An engagement ring made with a lab-grown diamond at Ada Diamonds in New York City. PHOTO: CAM POLLACK/THE WALL STREET JOURNAL

Esther Hare, a 5-foot-11-inch former triathlete, sought out a 4.5-carat lab-made oval-shaped diamond to fit her larger hands as a part of her vow renewal in Hawaii last year. It was a far cry from the half-carat ring her husband proposed with more than 25 years ago and the 1.5-carat upgrade they purchased 10 years ago. Hare, 50, who lives in San Jose, Calif., and works in high tech, chose a $40,000 lab-made diamond because “it’s nuts” to have to spend $100,000 on a natural stone. “It had to be big—that was my vision,” she says.

But the size of the ring has made it less practical at times. She doesn’t wear it for athletic training and swaps in her wedding band instead. And she is careful to leave it at home when traveling. “A lot of times I won’t take it on vacation because it’s just a monster,” she says.

The average retail price for a one-carat lab-made loose diamond decreased to $1,426 this year from $3,039 in 2020, according to the Tenoris data. Similar-sized loose natural diamonds cost $5,426 this year, compared with $4,943 in 2020.

Lab-made diamonds have essentially the same chemical makeup as natural ones, and look the same, unless viewed through sophisticated equipment that gauges the characteristics of emitted light.

At Ritani, an online jewellery retailer, lab-made diamond sales make up about 70% of the diamonds sold, up from roughly 30% two years ago, says Juliet Gomes, head of customer service at the company, based in White Plains, N.Y.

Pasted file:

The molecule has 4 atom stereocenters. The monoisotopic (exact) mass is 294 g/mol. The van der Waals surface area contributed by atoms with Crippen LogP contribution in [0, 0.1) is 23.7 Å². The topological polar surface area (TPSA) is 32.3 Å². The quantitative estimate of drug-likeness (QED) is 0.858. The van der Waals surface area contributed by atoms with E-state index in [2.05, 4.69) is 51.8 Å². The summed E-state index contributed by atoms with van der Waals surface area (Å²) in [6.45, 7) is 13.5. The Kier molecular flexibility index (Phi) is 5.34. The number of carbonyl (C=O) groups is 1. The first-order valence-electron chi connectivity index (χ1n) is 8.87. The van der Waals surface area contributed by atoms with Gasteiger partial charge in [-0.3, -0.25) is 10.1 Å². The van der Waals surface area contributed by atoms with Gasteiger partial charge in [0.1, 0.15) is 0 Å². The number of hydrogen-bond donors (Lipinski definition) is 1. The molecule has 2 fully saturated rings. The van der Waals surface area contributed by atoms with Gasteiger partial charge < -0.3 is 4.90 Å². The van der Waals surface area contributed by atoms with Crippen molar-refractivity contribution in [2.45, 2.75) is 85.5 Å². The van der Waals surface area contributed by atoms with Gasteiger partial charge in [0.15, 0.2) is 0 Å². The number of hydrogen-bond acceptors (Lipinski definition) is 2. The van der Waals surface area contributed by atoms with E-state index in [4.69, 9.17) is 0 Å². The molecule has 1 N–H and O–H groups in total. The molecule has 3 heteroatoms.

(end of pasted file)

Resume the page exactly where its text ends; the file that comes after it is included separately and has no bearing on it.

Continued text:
Ritani sometimes records videos of the lab-diamonds pinging when exposed to a “diamond tester,” a tool that judges authenticity, to show customers that the man-made rocks behave the same as natural ones. We definitely have some deep conversations with them,” Gomes says.

Not all gem dealers are rolling with these stones.

Philadelphia jeweller Steven Singer only stocks the natural stuff in his store and is planning a February campaign to give about 1,000 one-carat lab-made diamonds away free to prove they are “worthless.” Anyone can sign up online and get one in the mail; even shipping is free. “I’m not selling Frankensteins that were built in a lab,” Singer says.

Some brides are turned off by the larger bling now allowed by the lower prices.When her now-husband proposed with a two-carat lab-grown engagement ring, Tiffany Buchert, 40, was excited about the prospect of marriage—but not about the size of the diamond, which she says struck her as “costume jewellery-ish.”

“I said yes in the moment, of course, I didn’t want it to be weird,” says the physician assistant from West Chester, Pa.

But within weeks, she says, she fessed up, telling her fiancé: “I think I hate this ring.”